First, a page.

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Windlass Repairs and Discoveries

One of the most expensive pieces of equipment installed in the forward area will be the windlass. This machinery usually consists of a permanent magnet motor with a gear system that allows you to control the length of the anchor rode with ease. Our windlass is a Simpson-Lawrence Seawolf 900 design that was delivered with a relay system and a foot switch next to the windlass.

The Simpson-Lawrence foot switch lasted a few years before the shoddy silicone sealing job made it rust out. The relay mounted next to it in the anchor well had been replaced at least once before and cost a fortune. Unfortunately, no switch was going to last any amount of time under the conditions they were originally installed, as the complete lack of protection from salt spray as the anchor chain would be retrieved ensured ample exposure... we will retrofit a box.

Furthermore, as installed, the foot switch was always "hot" whenever the electrical systems on board were activated. Since the switch was not covered, it was hit more than once by guests on board when it was not supposed to. Evidently the overload switch protected the motor, despite many overload conditions.

Some erratic operation and oxidization of the outer skin led us to disassemble our Simpson-Lawrence windlass in the spring of 2000. The original intent was to strip and sandblast the exterior pieces, then repaint and re-assemble.

Once inside the windlass, we discovered that the windlass had suffered from water ingress and parts inside had started to rust. In the picture below, you can see two extracted INA roller bearings... in this condition they're pretty much useless.

Bearings retrieved from Windlass

Happily, we found replacements at for 3.5x less than directly from Simpson-Lawrence. It really is too bad when a manufacturer decides to make standard replacement parts a "profit center". Now that Simpson-Lawrence has gone under, we are truly lucky that INA still makes all these parts.

Thanks to Bob Samworth, I have a number of actual bearing part numbers that he got from his Seawolf 520. While the part numbers might not be identical to the bearings used in your Seawolf, at the very least, they tell you under what series to look at the excellent INA web-site. Here is an excerpt from his letter:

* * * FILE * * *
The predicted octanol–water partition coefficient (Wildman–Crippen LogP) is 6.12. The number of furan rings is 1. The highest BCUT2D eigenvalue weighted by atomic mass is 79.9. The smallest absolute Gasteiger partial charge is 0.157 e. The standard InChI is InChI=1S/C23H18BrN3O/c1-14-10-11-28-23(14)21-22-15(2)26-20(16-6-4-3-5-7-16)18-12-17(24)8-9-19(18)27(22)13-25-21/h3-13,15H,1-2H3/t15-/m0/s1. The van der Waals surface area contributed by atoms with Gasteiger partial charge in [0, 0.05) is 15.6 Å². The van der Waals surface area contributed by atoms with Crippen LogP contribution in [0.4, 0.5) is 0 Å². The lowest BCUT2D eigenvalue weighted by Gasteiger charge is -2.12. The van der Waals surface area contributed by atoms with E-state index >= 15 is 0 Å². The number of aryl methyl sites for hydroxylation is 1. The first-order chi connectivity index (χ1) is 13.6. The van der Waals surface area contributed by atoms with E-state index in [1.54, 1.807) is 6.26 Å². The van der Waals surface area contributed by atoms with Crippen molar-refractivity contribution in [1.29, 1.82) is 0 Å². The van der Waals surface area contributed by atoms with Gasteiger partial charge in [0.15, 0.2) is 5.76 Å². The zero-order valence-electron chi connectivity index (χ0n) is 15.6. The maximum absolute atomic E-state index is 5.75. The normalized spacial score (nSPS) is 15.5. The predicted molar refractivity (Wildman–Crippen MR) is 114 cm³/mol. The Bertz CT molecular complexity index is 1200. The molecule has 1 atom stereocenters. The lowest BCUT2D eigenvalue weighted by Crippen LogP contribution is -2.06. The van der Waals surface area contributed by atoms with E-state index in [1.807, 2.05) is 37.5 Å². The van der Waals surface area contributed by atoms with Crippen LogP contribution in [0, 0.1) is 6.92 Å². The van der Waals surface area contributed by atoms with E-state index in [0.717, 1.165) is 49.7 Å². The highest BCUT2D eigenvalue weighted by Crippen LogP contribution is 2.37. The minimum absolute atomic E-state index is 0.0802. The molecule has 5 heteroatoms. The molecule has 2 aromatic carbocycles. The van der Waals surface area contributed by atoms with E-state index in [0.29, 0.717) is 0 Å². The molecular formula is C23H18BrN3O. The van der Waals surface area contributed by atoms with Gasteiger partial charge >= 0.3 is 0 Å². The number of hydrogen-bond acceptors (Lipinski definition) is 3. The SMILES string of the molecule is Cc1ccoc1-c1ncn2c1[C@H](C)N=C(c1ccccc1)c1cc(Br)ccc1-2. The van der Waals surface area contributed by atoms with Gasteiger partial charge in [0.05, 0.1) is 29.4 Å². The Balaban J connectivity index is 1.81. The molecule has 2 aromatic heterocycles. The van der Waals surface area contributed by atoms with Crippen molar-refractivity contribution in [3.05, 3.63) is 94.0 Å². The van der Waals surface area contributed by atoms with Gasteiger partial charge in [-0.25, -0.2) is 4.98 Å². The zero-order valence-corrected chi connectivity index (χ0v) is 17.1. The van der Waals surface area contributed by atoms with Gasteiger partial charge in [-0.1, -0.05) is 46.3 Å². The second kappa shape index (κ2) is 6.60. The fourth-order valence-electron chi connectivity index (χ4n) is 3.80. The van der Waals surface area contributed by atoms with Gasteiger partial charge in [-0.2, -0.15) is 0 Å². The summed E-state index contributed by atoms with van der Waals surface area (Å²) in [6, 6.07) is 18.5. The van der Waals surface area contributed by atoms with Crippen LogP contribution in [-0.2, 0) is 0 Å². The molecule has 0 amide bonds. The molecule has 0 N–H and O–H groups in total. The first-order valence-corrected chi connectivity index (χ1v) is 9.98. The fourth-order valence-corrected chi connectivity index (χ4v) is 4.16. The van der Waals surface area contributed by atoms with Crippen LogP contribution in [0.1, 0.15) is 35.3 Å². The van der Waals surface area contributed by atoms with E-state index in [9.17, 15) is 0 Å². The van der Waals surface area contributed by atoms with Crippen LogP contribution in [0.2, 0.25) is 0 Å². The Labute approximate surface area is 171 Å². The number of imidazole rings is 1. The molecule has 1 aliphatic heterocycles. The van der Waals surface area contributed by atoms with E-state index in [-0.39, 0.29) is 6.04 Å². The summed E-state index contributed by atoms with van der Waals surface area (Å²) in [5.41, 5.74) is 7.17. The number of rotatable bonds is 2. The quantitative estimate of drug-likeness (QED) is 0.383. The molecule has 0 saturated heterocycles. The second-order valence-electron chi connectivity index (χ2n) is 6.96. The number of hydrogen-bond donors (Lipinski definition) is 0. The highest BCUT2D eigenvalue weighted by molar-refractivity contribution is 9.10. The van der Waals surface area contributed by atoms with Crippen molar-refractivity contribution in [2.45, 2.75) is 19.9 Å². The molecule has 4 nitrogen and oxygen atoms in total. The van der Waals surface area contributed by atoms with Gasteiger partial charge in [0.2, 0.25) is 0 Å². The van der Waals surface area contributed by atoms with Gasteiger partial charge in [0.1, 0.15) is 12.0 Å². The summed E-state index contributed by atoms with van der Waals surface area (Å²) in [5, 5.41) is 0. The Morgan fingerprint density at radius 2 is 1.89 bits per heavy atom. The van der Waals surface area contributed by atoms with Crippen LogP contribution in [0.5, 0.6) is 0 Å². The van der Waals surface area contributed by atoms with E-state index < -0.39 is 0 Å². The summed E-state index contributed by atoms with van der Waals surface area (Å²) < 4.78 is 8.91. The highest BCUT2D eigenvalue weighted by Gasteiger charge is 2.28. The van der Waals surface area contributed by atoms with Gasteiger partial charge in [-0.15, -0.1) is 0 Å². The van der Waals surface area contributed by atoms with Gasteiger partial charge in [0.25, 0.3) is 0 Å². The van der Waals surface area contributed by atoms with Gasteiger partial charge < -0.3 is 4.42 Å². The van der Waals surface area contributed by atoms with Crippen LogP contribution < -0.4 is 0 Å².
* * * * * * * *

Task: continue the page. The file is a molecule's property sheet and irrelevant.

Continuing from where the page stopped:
"Only the bearing on the motor is a roller clutch (INA part number HF 2016). The six bearings on the gears are needle bearings (INA # HK 1512). Seawolf uses inner rings on these. The two main shaft bearings have built in oil seals on both ends (INA # HK 3516-2RS)".

Thankfully, S&L manual is detailed and clear. We subsequently also cut our own gasket from superior material - easy enough if you didn't destroy the OEM gasket and have the skill and inclination to cut your own. The steel gears inside the windlass had also started to rust but we luckily fixed the problem before it became permanent.

We also discovered that the permanent magnet motor had 10 windings of cooked lead wire wrapped around it. We scratched our heads over this one for a while: Who wraps lead wire around a motor inside a housing when it's installed?

The answer is surprisingly simple: Simpson-Lawrence does when they build the windlass, so that the installer has a reasonable "pigtail" of wire to work with. However, S&L also specifically calls for the lead wire wrapped around the motor to be removed when the windlass is installed. Otherwise, you just ensure unnecessary voltage drop, heat build-up, and risk a potential short-circuit.

Yet another instance on board where the Prout employees either didn't read or didn't care about the installation manual. (sigh)

After refinishing the housing parts, replacing all bearings, lubricating all gears with lots of marine rated grease, and replacing the lead wire, we put the windlass back together again. It looks brand-new and should give us years of trouble-free service.

Rehabilitated Windlass
The rehabilitated windlass with its "new" covered switch

Rehabilitated Windlass with new Footswitch

Best Estimate for Time Required:
Remove windlass 20 minutes
Split case, disassemble, determine what is needed 1 hour
Find source with right bearings, seals, etc. drive, pick up 2 hours
Clean internals, make new seal using old one as template 1 hour
Strip, re-paint exterior with rubberized epoxy paint 1 hour
Reassemble, re-lubricate 1 hour

Total 6.66 hours